Can we use vertical bore magnetic resonance scanners for murine cardiovascular phenotype characterization? Influence of upright body position on left ventricular hemodynamics in mice.
Wiesmann F., Neubauer S., Haase A., Hein L.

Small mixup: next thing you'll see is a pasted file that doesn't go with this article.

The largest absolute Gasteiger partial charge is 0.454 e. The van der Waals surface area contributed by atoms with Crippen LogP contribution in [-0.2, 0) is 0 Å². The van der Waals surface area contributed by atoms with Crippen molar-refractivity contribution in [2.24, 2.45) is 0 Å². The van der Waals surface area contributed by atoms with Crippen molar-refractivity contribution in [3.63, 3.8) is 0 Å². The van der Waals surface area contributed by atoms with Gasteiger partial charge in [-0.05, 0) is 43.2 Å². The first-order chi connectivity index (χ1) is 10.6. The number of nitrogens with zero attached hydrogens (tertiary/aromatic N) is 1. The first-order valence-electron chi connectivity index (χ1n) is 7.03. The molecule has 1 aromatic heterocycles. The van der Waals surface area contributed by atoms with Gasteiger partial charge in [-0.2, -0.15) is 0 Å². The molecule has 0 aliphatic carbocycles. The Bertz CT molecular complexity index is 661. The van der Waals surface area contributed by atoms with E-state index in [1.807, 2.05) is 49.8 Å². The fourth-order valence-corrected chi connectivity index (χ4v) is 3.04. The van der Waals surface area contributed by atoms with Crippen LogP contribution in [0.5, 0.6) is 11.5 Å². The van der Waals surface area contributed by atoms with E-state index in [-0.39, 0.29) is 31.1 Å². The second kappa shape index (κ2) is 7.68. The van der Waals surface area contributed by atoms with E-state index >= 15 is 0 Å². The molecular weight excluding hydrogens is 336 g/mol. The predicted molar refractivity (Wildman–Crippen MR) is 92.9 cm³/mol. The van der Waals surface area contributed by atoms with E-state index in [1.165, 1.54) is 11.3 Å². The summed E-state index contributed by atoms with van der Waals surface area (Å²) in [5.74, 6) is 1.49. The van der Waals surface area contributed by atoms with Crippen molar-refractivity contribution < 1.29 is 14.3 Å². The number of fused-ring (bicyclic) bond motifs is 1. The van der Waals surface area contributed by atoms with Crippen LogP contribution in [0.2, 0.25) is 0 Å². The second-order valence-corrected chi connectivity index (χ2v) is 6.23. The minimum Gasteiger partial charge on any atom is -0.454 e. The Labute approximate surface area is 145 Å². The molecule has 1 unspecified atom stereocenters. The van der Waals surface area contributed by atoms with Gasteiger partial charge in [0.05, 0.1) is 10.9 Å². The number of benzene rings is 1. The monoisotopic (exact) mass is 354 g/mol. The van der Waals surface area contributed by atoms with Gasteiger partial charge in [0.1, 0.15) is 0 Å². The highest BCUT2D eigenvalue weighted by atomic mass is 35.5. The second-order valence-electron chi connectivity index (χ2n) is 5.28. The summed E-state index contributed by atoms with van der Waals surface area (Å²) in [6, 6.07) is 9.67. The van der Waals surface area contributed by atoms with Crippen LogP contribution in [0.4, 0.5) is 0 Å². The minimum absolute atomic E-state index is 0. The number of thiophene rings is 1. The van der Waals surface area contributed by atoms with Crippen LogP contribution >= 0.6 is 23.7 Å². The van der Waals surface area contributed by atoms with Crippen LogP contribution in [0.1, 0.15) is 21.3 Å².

High resolution magnetic resonance (MR) imaging is uniquely suited for cardiovascular phenotype characterization in transgenic mice. Experimental MR scanners with the high magnetic field strength are commonly built with a vertical bore design. The hemodynamic consequences of a prolonged upright body position in anesthetized mice are, however, unknown. Thus, the purpose of this work was to investigate the influence of a vertical body position on murine systemic blood pressure and left ventricular (LV) hemodynamics over time. We studied six C57Bl/6 mice at 14-16 weeks of age (body weight, 24-28 g) under isoflurane anesthesia. Positioned supine on a 37 degrees C warming pad, a microtip catheter was advanced via the right carotid artery into the left ventricle. Continuous registration of LV hemodynamics was performed at rest and after tilting of the table to a 90-degree vertical position. After tilting, there was a transient decrease of LV systolic pressure to 96% of initial values immediately after tilting with return to baseline level within 6 min. Tilting to vertical position had no influence on LV end-diastolic pressure, heart rate, maximal rate of left ventricular pressure increase, and maximal rate of left ventricular pressure decrease. Over a follow-up period of 60 min in vertical position, there were no significant changes in murine hemodynamics. An acute change of body position is fully compensated by a normal orthostatic response in anesthetized mice. Prolonged upright body position exerts no significant changes in murine LV hemodynamics. Hence, high resolution MR studies for cardiovascular phenotype characterization in transgenic mice performed on vertical bore MR scanners allow measurements under physiologic conditions.